Emergency Savings Fund

Savings for an Emergency

Emergencies are unpredictable and can affect your financial stability in an instant. While emergencies can’t always be avoided, emergency savings can help you manage unexpected events by giving you peace of mind and preventing you from going into debt.

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What is an Emergency Fund?

An emergency fund is a separate savings or bank account used to cover or offset the expense of an unexpected situation. It serves as a safety net, only to be used when financial crises occur. An emergency fund can help pay for large, unexpected expenses, such as:

  • Medical expenses
  • Home repairs
  • Car repairs
  • Living expenses from unemployment

How Much Should I Save?

While how much you save depends on your lifestyle, monthly costs, income and family needs, a general rule is to set aside at least three to six months’ worth of expenses. While this may seem intimidating, the idea is to put a small amount away each week or two to build up to your goal. You can adjust the amount as needed based on your bills, job stability or other factors.

How to Build an Emergency Fund

Step 1 – Set an emergency savings goal and create a plan to save a certain amount each month.
Building any size of savings is easier when you’re able to consistently put money away. Having a specific goal for your savings helps you stay motivated, especially when you’re first getting started. It will get you into the habit of saving regularly and will make the process less intimidating.

Helpful Resources:
Household Cash Flow Tracker
Savings Account Calculator

Step 2 – Have a portion of your paycheck direct deposited into a savings account. 
Saving automatically is one of the easiest ways to make your savings consistent and stick with your goal. One common way to do this is to set up either an automatic deposit on payday or a separate direct deposit with your employer. 

Helpful Resources:
Learn more about Direct Deposit

Step 3 – Save money from gifts and your tax refund, if you get one, and collect spare change. 
There may be times during the year, like a holiday or birthday, where you receive a cash gift or an influx of money. While it’s tempting to spend it, saving all or a portion of that money could help you quickly set up your emergency fund. For many Americans, a tax refund is the largest checks they receive all year. Saving your tax refund is an easy way to boost your emergency fund.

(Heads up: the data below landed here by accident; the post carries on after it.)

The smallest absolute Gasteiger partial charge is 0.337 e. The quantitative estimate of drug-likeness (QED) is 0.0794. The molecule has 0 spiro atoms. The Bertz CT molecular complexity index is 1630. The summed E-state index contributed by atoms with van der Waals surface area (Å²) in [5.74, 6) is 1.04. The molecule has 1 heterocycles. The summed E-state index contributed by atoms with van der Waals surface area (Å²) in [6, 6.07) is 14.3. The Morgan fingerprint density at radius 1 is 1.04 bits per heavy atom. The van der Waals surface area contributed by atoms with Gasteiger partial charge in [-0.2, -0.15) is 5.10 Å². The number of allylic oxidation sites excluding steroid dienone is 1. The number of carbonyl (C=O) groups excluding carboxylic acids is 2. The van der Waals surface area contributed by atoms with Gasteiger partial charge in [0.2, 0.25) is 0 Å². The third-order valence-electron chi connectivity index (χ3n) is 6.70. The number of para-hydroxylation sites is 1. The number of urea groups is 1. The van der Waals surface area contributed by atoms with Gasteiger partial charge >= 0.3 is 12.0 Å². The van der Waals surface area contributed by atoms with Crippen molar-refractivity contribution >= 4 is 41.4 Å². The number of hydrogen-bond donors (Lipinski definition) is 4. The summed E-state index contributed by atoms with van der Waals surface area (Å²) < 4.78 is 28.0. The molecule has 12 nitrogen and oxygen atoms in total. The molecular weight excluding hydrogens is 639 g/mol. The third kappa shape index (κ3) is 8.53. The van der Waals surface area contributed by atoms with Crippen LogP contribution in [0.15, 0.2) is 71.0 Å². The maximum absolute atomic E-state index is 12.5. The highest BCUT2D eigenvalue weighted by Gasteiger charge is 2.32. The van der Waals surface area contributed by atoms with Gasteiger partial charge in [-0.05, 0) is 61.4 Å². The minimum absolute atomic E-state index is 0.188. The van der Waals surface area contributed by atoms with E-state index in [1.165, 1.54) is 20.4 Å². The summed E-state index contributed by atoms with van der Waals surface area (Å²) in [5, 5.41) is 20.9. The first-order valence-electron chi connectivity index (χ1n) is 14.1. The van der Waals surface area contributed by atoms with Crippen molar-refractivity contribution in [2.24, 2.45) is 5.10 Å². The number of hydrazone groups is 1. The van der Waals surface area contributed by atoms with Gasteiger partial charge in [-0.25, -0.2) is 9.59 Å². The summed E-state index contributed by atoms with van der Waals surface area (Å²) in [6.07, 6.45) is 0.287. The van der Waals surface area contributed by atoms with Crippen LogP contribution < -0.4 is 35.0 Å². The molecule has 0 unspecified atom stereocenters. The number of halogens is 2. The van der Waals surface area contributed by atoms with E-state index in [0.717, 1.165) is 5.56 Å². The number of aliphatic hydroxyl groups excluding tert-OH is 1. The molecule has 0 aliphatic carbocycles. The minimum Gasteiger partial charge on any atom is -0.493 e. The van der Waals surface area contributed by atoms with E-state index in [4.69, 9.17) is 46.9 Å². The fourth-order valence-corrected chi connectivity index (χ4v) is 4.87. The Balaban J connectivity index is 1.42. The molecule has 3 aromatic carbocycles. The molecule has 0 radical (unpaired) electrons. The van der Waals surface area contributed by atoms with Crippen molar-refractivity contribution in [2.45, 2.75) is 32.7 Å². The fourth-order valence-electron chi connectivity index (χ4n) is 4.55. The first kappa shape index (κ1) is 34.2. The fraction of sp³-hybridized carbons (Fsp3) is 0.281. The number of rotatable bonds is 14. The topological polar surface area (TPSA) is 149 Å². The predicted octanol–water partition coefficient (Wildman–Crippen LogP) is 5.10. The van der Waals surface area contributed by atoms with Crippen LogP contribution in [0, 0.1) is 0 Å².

Helpful Resources:
Spare Change Coin Counter

Step 4 – Regularly monitor your savings progress and adjust contributions as needed. 
Find a way to consistently check in on your savings. Whether it’s an automatic notification of your account balance or writing down a

running total of your contributions, finding a way to watch your progress can offer encouragement and accountability to keep going.

Helpful Resources:
APY Calculator
Personal Finance Tools
Digital Banking Tools

Step 5 – When you reach your goal and have your emergency savings set aside, keep saving and put longer-term savings into a CD.
Once you have saved enough to cover six months of expenses and have extra cash, you might consider investing the additional funds. You can boost your returns on any excess money with a CD. It’s important to remember that just because you might have reached your long-term goal to start an emergency fund, you shouldn’t stop there. Your circumstances could change at any moment, resulting in an increase in monthly expenses.

Helpful Resources:
CD Interest Calculator
Compare two CDs 

Where Should I Keep My Emergency Fund?

Emergency savings should be placed in an account that is easily accessible without taxes or penalties, such as a money market or interest-earning savings account.

Ready to start saving? Our bankers are here to walk you through the process. Call to schedule an appointment with a banker or open a savings account online.